Guiha’s daughter volunteers as a nurse in the camp hospital and one day I go with her. It is built like a medieval fortress: a narrow passage zigzags from the entrance to an inner courtyard. I pop my head in a door that says Odontologia

Inside, a man named Ali Mohammed smiles, making his beard move in a funny way. “Most people here still use wooden sticks called mezouacinstead of tooth brushes—this way you do not need water to clean your teeth,” he says. On his table, extracting forceps lie next to commentaries on the Koran. “I was trained in Cuba as a civil engineer,” he tells me. “When I returned to Dakhla I found work in the pharmacy. Then a Spanish dentist came and trained me for a few weeks. There was no one else who could do dentistry here. In the hospital we have plenty of nurses, but only one certified doctor.”

Like three other refugee camps closer to Tindouf, Dakhla is named after a town in the Sahrawis’ homeland, which has been occupied by Morocco since 1975. That’s where their relatives and the hopes of statehood reside, behind a 1,200-mile long “Wall of Shame” Morocco built to keep 165,000 refugees out. The Sahrawis are used to the heat, the adversity, the 60 percent rate of anemia among their children, but the despondency of waiting for a solution wears them down much harder. The seventh annual FISAHARA festival is meant to provide relief from the tedium of camp life, to conduct workshops on filmmaking, and to bring the world’s attention to the plight of the Sahrawi people. 

In 1884 Western Sahara became a colony of Spain. In 1975, when the Spanish started packing with a push from Polisario, the Sahrawi independence movement, Morocco and Mauritania moved to grab the territory—which contains about a quarter of the planet’s known phosphate deposits. Their claims were rejected by the International Court of Justice in the Hague, which supported the Sahrawis’ right to self-determination through a referendum. Nevertheless, Spain signed an accord with Morocco and Mauritania giving the two countries authority over the territory until the referendum could be held. Polisario reacted by announcing the creation of the Sahrawi Arab Democratic Republic (SADR) and starting a military action. Mauritania withdrew in 1979, but the war with Morocco lasted until 1991, when the UN orchestrated a ceasefire with the promise of a referendum. “Everybody thought it was a sure thing,” Hach Ahmed, the SADR minister for relations with South America, remembers. “People in the camp tore down the tin roofs to make boxes for their belongings.”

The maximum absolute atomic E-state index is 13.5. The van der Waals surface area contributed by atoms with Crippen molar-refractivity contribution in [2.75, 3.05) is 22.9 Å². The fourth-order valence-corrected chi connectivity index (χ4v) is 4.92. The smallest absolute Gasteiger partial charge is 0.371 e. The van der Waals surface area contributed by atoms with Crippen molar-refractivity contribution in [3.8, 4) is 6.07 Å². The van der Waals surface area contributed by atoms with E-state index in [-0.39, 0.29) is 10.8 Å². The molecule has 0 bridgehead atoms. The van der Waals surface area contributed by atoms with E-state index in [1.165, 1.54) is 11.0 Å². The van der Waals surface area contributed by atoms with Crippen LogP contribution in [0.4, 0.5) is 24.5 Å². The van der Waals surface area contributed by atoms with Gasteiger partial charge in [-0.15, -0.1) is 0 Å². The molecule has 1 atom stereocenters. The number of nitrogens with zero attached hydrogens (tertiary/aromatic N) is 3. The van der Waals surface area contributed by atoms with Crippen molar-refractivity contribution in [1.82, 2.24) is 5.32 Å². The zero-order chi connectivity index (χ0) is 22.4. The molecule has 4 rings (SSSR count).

The referendum and homecoming are still in limbo.

The world media has kept the conflict off the front page: it does not stem from a clash of conflicting faiths, has no political heavyweights, and hundreds of innocents are not dying in terrorist attacks. The presence of UN peacekeepers and other NGOs, primarily from Spain, has prevented the replication of Rwanda- or Sudan-scale humanitarian disasters. Algeria has a strong army and backs Polisario. More than 80 countries recognize Western Sahara as a sovereign state (the U.S. and Western European democracies are not among them), but those that support it most vociferously—Venezuela, Cuba, Libya, South Africa, and Algeria—get little attention as they have track-record issues of their own. In the meantime, Western Sahara remains the last African colony.